Consider in this context the oft-repeated tale of a first-grade class that was asked how to determine the sex of a kitten:

     Years ago I supervised the Indian seminaries. On a visit to a school at Albuquerque, the principal told me of an incident that happened in a first grade class.
     During a lesson, a kitten wandered into the room and distracted the youngsters. It was brought to the front of the room so all could see it.
     One youngster asked: “Is it a boy kitty or a girl kitty?”
     The teacher, unprepared for that discussion, said, “It doesn’t matter; it’s just a kitten.”
     But the children persisted, and one little boy said, “I know how we can tell if it is a boy kitty or a girl kitty.”
     The teacher, cornered, said, “All right, you tell us how we can tell if it is a boy kitty or a girl kitty.”
     The boy answered, “We can vote on it!”

     This episode, if it’s factual, occurred several decades ago. Yet it pertains with a terrible power to the major sociopolitical problem of our time. That problem is summarized in the quote at the head of this segment.


     “Skinwalker is a Native American concept, the gist of which is a person who can turn themselves into an animal by wearing the skin of that animal. The tradition is most developed among the Navajo and is part of the Witchery Way, along with another branch known as the Frenzy Way that was used by a witch to influence the minds and emotions of others.
     “Why?” a girl in the front row asked.
     “Excuse me?” Pitcairn asked.
     “Why would they call it the Frenzy Way when it only influenced an emotion or two?” she clarified.
     “Have you ever seen video footage of a mob or riot?” he asked.
     She nodded.
     “Heard of the Salem Witch trials?” he asked.
     Again she nodded.
     “And you still wonder how much power there is in influencing emotions and thoughts? My dear, the entire marketing and advertising industry is dedicated to influencing emotions and thoughts, not to mention a little branch of human endeavor called politics.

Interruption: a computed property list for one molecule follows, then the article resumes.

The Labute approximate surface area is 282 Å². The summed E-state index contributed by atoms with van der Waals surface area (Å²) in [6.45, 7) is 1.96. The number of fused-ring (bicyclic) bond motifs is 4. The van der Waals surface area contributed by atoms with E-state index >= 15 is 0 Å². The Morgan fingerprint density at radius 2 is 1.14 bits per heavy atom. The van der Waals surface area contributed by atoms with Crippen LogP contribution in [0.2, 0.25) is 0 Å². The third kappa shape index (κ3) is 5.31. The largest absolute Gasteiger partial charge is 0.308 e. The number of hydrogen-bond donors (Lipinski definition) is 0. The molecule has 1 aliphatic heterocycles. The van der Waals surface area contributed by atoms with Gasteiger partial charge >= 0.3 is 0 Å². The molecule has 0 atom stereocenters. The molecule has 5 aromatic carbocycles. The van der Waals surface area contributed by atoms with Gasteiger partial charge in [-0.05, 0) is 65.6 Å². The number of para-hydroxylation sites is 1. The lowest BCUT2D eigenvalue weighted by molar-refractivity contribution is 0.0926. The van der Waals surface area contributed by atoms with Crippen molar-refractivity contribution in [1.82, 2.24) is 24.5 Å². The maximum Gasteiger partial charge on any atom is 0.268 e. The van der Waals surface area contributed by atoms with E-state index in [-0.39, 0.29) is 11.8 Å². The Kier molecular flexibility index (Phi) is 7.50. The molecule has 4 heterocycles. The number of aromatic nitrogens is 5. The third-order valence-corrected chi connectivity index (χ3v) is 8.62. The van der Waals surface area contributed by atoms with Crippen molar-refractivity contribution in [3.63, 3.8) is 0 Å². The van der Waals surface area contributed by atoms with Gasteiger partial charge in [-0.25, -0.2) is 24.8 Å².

[John Conroe, Brutal Asset]

     Politics has become the biggest sector of human involvement and maneuvering in American life. Today it affects everything. There is no area of life in which government, and therefore politics, does not intrude.

     The reason is the great skill at manipulating human emotion which those who strive for power have acquired. If you can elevate the emotions of a substantial group over some “issue,” you can politicize that issue: i.e., you can make it seem like a proper subject for governmental action. And of course, in our “democracy” – yes, those are “sneer quotes” – that implies decision-making governed by electoral processes, whether directly or indirectly.

     Do you doubt this? Consider only one example, because it underpins everything else: the cherished right to freedom of expression. No right is more clearly expressed by the Bill of Rights. Yet today that right is under sustained attack by persons who demand that an “exception” be made for “hate speech” – and who demand the sole and absolute authority to decree what constitutes “hate speech.” Could there ever be a clearer linkage of politics to emotional appeals?

     You’d think the Left’s campaign to achieve that end would be laughed aside on the grounds of Constitutional law, three hundred years of Anglo-American tradition, and simple logic. If our power to express our opinions and convictions is politicized, then nothing remains outside the political orbit. A country once nearly wholly free would become a country wholly enslaved, a rightless chattel at the mercy of the whims of the Omnipotent State. Yet that is the abyss at whose edge we stand.


     “Power tends to corrupt. Absolute power tends to corrupt absolutely.” – John Emerich Edward Dalberg, Lord Acton
     When Ben Franklin was carried from the constitutional convention in September of 1787, he was stopped in the street by a woman who said, “Mr. Franklin, what have you wrought?” Franklin said, “A republic, madam, if you can keep it.” – Lawrence Lessig

     Emotional manipulation is the means, but the politicization of everything is the end. Needless to say, the Left’s aim is to become and remain the master. Yet even if the Right were to prevail and to exterminate the Left utterly, the consequences would be just as bad.